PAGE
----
Biophysics and Physicobiology (Apr 2022)

Recent advances in single-molecule spectroscopy studies on light-harvesting processes in oxygenic photosynthesis

  • Toru Kondo,
  • Yutaka Shibata

Journal volume & issue
Vol. 19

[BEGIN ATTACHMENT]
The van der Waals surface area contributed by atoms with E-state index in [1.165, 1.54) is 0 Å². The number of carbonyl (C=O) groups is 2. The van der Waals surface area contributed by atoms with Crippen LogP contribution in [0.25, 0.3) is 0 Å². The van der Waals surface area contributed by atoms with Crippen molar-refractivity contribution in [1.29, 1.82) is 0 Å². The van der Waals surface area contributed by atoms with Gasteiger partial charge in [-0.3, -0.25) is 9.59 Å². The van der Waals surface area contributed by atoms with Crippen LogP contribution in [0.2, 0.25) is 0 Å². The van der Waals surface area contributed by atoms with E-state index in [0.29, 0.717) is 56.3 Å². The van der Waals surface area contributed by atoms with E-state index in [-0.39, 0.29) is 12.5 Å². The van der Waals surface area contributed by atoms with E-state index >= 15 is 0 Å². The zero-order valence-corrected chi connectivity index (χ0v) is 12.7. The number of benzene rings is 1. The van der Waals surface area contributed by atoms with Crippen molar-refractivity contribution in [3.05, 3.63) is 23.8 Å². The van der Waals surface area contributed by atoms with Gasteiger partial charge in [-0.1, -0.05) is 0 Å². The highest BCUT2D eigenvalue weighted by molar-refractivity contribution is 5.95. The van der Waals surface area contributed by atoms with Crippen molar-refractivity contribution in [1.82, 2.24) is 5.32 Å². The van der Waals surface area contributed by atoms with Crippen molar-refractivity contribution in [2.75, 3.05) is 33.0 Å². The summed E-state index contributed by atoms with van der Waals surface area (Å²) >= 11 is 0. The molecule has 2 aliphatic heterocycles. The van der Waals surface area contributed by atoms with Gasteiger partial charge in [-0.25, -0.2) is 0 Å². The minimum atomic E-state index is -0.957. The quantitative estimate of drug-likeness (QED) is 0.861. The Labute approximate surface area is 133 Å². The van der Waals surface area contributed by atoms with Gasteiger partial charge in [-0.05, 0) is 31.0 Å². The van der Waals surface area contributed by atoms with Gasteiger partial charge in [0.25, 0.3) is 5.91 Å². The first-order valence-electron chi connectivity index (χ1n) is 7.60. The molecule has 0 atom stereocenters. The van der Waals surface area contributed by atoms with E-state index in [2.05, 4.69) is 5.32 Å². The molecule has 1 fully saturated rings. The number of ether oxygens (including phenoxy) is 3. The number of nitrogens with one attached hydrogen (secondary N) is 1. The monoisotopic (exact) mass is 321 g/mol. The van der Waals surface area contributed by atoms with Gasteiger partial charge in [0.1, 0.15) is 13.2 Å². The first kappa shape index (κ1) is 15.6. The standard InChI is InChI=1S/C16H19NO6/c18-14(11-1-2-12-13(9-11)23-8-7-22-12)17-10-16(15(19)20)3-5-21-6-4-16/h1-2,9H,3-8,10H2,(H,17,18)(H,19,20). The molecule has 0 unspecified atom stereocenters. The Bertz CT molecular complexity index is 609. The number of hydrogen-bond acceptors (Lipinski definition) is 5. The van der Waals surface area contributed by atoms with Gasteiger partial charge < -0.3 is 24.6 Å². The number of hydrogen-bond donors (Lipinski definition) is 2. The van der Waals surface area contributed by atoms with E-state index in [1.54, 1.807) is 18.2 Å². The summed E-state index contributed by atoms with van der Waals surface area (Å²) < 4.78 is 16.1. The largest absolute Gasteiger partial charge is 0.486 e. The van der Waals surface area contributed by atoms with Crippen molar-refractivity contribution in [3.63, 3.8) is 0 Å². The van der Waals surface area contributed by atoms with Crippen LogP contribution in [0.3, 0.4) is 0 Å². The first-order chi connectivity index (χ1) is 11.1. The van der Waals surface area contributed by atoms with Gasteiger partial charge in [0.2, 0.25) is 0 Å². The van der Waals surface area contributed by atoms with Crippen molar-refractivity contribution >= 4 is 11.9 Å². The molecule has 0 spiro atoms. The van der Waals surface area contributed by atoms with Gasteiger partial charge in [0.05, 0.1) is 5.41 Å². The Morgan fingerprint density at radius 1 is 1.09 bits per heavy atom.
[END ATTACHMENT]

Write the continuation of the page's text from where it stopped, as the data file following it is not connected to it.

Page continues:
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Photosynthetic light-harvesting complexes (LHCs) play a crucial role in concentrating the photon energy from the sun that otherwise excites a typical pigment molecule, such as chlorophyll-a, only several times a second. Densely packed pigments in the complexes ensure efficient energy transfer to the reaction center. At the same time, LHCs have the ability to switch to an energy-quenching state and thus play a photoprotective role under excessive light conditions. Photoprotection is especially important for oxygenic photosynthetic organisms because toxic reactive oxygen species can be generated through photochemistry under aerobic conditions. Because of the extreme complexity of the systems in which various types of pigment molecules strongly interact with each other and with the surrounding protein matrixes, there has been long-standing difficulty in understanding the molecular mechanisms underlying the flexible switching between the light-harvesting and quenching states. Single-molecule spectroscopy studies are suitable to reveal the conformational dynamics of LHCs reflected in the fluorescence properties that are obscured in ordinary ensemble measurements. Recent advanced single-molecule spectroscopy studies have revealed the dynamical fluctuations of LHCs in their fluorescence peak position, intensity, and lifetime. The observed dynamics seem relevant to the conformational plasticity required for the flexible activations of photoprotective energy quenching. In this review, we survey recent advances in the single-molecule spectroscopy study of the light-harvesting systems of oxygenic photosynthesis.